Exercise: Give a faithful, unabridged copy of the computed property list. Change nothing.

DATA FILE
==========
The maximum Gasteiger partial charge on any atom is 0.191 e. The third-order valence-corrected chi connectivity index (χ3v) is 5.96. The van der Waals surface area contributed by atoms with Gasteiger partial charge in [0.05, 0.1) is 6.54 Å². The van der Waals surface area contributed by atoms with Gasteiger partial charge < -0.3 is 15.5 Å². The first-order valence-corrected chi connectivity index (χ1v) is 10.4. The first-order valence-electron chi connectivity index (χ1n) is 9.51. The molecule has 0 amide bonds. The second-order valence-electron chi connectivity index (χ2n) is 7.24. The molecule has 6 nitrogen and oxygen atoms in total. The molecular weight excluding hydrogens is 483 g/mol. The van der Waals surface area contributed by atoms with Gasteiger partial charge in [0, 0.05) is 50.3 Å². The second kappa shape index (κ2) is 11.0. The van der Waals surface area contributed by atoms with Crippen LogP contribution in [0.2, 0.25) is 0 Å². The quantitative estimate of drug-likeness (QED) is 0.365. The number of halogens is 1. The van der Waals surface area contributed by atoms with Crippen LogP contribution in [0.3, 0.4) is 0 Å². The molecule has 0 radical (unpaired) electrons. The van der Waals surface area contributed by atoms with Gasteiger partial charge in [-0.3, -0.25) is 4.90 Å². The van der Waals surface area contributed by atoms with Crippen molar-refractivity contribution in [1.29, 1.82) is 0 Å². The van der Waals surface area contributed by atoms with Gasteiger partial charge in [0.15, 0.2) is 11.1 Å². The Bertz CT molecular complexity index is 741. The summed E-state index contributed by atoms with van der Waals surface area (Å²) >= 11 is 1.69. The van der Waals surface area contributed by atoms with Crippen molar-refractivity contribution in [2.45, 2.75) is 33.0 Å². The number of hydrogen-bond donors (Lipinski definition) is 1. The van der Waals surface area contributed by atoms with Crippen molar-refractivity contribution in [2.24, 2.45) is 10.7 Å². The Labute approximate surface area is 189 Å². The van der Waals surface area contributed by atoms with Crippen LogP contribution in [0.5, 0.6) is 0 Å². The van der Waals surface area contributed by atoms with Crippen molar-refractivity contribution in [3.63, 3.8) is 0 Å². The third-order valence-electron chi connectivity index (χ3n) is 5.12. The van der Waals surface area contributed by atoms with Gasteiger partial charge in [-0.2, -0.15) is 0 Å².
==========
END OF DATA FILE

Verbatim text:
The maximum Gasteiger partial charge on any atom is 0.191 e. The third-order valence-corrected chi connectivity index (χ3v) is 5.96. The van der Waals surface area contributed by atoms with Gasteiger partial charge in [0.05, 0.1) is 6.54 Å². The van der Waals surface area contributed by atoms with Gasteiger partial charge < -0.3 is 15.5 Å². The first-order valence-corrected chi connectivity index (χ1v) is 10.4. The first-order valence-electron chi connectivity index (χ1n) is 9.51. The molecule has 0 amide bonds. The second-order valence-electron chi connectivity index (χ2n) is 7.24. The molecule has 6 nitrogen and oxygen atoms in total. The molecular weight excluding hydrogens is 483 g/mol. The van der Waals surface area contributed by atoms with Gasteiger partial charge in [0, 0.05) is 50.3 Å². The second kappa shape index (κ2) is 11.0. The van der Waals surface area contributed by atoms with Crippen LogP contribution in [0.2, 0.25) is 0 Å². The quantitative estimate of drug-likeness (QED) is 0.365. The number of halogens is 1. The van der Waals surface area contributed by atoms with Crippen LogP contribution in [0.3, 0.4) is 0 Å². The molecule has 0 radical (unpaired) electrons. The van der Waals surface area contributed by atoms with Gasteiger partial charge in [-0.3, -0.25) is 4.90 Å². The van der Waals surface area contributed by atoms with Crippen molar-refractivity contribution in [1.29, 1.82) is 0 Å². The van der Waals surface area contributed by atoms with Gasteiger partial charge in [0.15, 0.2) is 11.1 Å². The Bertz CT molecular complexity index is 741. The summed E-state index contributed by atoms with van der Waals surface area (Å²) >= 11 is 1.69. The van der Waals surface area contributed by atoms with Crippen molar-refractivity contribution in [2.45, 2.75) is 33.0 Å². The number of hydrogen-bond donors (Lipinski definition) is 1. The van der Waals surface area contributed by atoms with Crippen molar-refractivity contribution in [2.24, 2.45) is 10.7 Å². The Labute approximate surface area is 189 Å². The van der Waals surface area contributed by atoms with Crippen LogP contribution in [0.5, 0.6) is 0 Å². The van der Waals surface area contributed by atoms with Crippen molar-refractivity contribution in [3.63, 3.8) is 0 Å². The third-order valence-electron chi connectivity index (χ3n) is 5.12. The van der Waals surface area contributed by atoms with Gasteiger partial charge in [-0.2, -0.15) is 0 Å².